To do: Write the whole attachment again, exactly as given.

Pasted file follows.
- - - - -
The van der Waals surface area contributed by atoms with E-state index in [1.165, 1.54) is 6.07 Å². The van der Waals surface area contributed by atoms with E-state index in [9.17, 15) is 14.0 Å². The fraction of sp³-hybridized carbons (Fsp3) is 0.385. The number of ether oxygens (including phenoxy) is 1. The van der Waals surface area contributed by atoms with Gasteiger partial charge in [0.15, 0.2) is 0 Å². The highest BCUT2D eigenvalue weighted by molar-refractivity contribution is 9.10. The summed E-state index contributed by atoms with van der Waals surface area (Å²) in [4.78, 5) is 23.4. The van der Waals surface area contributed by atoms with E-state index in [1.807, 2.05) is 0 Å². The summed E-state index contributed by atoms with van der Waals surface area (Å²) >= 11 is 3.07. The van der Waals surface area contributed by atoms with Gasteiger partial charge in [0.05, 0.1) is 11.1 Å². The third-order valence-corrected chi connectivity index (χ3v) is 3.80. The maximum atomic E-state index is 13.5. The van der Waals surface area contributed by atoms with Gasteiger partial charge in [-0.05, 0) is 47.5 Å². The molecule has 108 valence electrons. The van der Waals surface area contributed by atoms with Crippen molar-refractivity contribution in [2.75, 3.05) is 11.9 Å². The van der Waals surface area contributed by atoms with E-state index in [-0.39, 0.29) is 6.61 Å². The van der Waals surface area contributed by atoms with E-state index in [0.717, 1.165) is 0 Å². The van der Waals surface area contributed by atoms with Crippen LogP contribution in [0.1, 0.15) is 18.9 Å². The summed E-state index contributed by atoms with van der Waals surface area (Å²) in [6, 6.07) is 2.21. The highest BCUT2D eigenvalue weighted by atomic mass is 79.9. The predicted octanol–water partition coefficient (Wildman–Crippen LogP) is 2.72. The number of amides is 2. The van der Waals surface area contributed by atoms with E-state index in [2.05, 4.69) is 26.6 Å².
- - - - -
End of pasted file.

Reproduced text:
The van der Waals surface area contributed by atoms with E-state index in [1.165, 1.54) is 6.07 Å². The van der Waals surface area contributed by atoms with E-state index in [9.17, 15) is 14.0 Å². The fraction of sp³-hybridized carbons (Fsp3) is 0.385. The number of ether oxygens (including phenoxy) is 1. The van der Waals surface area contributed by atoms with Gasteiger partial charge in [0.15, 0.2) is 0 Å². The highest BCUT2D eigenvalue weighted by molar-refractivity contribution is 9.10. The summed E-state index contributed by atoms with van der Waals surface area (Å²) in [4.78, 5) is 23.4. The van der Waals surface area contributed by atoms with E-state index in [1.807, 2.05) is 0 Å². The summed E-state index contributed by atoms with van der Waals surface area (Å²) >= 11 is 3.07. The van der Waals surface area contributed by atoms with Gasteiger partial charge in [0.05, 0.1) is 11.1 Å². The third-order valence-corrected chi connectivity index (χ3v) is 3.80. The maximum atomic E-state index is 13.5. The van der Waals surface area contributed by atoms with Gasteiger partial charge in [-0.05, 0) is 47.5 Å². The molecule has 108 valence electrons. The van der Waals surface area contributed by atoms with Crippen molar-refractivity contribution in [2.75, 3.05) is 11.9 Å². The van der Waals surface area contributed by atoms with E-state index in [-0.39, 0.29) is 6.61 Å². The van der Waals surface area contributed by atoms with E-state index in [0.717, 1.165) is 0 Å². The van der Waals surface area contributed by atoms with Crippen LogP contribution in [0.1, 0.15) is 18.9 Å². The summed E-state index contributed by atoms with van der Waals surface area (Å²) in [6, 6.07) is 2.21. The highest BCUT2D eigenvalue weighted by atomic mass is 79.9. The predicted octanol–water partition coefficient (Wildman–Crippen LogP) is 2.72. The number of amides is 2. The van der Waals surface area contributed by atoms with E-state index in [2.05, 4.69) is 26.6 Å².